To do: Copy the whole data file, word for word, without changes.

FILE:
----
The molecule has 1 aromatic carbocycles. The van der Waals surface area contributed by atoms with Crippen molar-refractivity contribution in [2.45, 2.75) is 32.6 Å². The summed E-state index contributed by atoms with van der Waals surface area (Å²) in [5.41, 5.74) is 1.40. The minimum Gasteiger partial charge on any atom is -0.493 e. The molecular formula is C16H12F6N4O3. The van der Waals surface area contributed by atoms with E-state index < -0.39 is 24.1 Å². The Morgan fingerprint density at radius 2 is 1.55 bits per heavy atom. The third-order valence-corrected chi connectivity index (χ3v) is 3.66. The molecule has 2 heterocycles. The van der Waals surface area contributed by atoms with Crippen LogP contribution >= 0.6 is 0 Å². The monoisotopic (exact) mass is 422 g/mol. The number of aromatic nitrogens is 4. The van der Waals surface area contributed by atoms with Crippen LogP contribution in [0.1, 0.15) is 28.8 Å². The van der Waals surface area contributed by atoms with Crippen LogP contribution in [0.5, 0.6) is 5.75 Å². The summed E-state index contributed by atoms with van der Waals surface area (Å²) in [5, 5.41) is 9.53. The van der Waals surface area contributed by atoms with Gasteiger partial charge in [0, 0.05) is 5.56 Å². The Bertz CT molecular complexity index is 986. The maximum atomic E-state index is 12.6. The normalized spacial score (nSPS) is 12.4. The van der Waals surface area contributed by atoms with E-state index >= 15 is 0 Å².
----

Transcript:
The molecule has 1 aromatic carbocycles. The van der Waals surface area contributed by atoms with Crippen molar-refractivity contribution in [2.45, 2.75) is 32.6 Å². The summed E-state index contributed by atoms with van der Waals surface area (Å²) in [5.41, 5.74) is 1.40. The minimum Gasteiger partial charge on any atom is -0.493 e. The molecular formula is C16H12F6N4O3. The van der Waals surface area contributed by atoms with E-state index < -0.39 is 24.1 Å². The Morgan fingerprint density at radius 2 is 1.55 bits per heavy atom. The third-order valence-corrected chi connectivity index (χ3v) is 3.66. The molecule has 2 heterocycles. The van der Waals surface area contributed by atoms with Crippen LogP contribution >= 0.6 is 0 Å². The monoisotopic (exact) mass is 422 g/mol. The number of aromatic nitrogens is 4. The van der Waals surface area contributed by atoms with Crippen LogP contribution in [0.1, 0.15) is 28.8 Å². The van der Waals surface area contributed by atoms with Crippen LogP contribution in [0.5, 0.6) is 5.75 Å². The summed E-state index contributed by atoms with van der Waals surface area (Å²) in [5, 5.41) is 9.53. The van der Waals surface area contributed by atoms with Gasteiger partial charge in [0, 0.05) is 5.56 Å². The Bertz CT molecular complexity index is 986. The maximum atomic E-state index is 12.6. The normalized spacial score (nSPS) is 12.4. The van der Waals surface area contributed by atoms with E-state index >= 15 is 0 Å².